Anchor worm, fin rot, dropsy and skin flukes are all common diseases for fish kept in aquariums. The causes and treatments for these diseases vary, and without quick treatment, the affected fish may die.
White or green threads protruding from a fish's skin along with a scratching by the fish may indicate a diagnosis of anchor worms. These worms burrow into the skin and muscles of a fish before growing to adulthood. Treatment consists of an over-the-counter parasite medication.
Bacterial infections can cause a disease known as fin rot, in which the fins of a fish progressively decay, fray and fade in color. Aquariums that are not cleaned regularly can contribute to the development of these bacteria. Treatment for fin rot consists of properly cleaning the aquarium and, if necessary, applying an over-the-counter antibiotic to treat the fish's bacterial infection.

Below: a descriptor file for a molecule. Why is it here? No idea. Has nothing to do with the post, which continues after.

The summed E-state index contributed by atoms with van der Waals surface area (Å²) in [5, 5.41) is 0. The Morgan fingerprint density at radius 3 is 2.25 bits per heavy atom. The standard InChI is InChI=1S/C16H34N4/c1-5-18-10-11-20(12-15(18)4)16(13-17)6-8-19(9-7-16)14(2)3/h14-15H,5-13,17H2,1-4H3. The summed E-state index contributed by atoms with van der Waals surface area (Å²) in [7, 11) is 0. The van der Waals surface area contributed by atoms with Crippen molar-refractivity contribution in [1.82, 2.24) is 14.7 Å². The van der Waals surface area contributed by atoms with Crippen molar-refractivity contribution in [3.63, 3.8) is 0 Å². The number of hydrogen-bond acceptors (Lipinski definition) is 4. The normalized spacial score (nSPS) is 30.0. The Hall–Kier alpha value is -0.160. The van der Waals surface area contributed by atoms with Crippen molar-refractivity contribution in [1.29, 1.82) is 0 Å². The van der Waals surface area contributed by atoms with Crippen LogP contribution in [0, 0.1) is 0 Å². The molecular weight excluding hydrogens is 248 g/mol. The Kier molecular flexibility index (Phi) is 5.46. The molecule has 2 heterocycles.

If the abdomen of a fish swells and the scales start to protrude, this indicates a case of dropsy, caused by a bacterial infection of the kidney. Fish that are healthy may not require treatment, but proper treatment of the water and aquarium conditions is necessary to reduce the dropsy-causing bacteria. Fish that are weak or unhealthy may require antibiotic shots or other treatments to heal.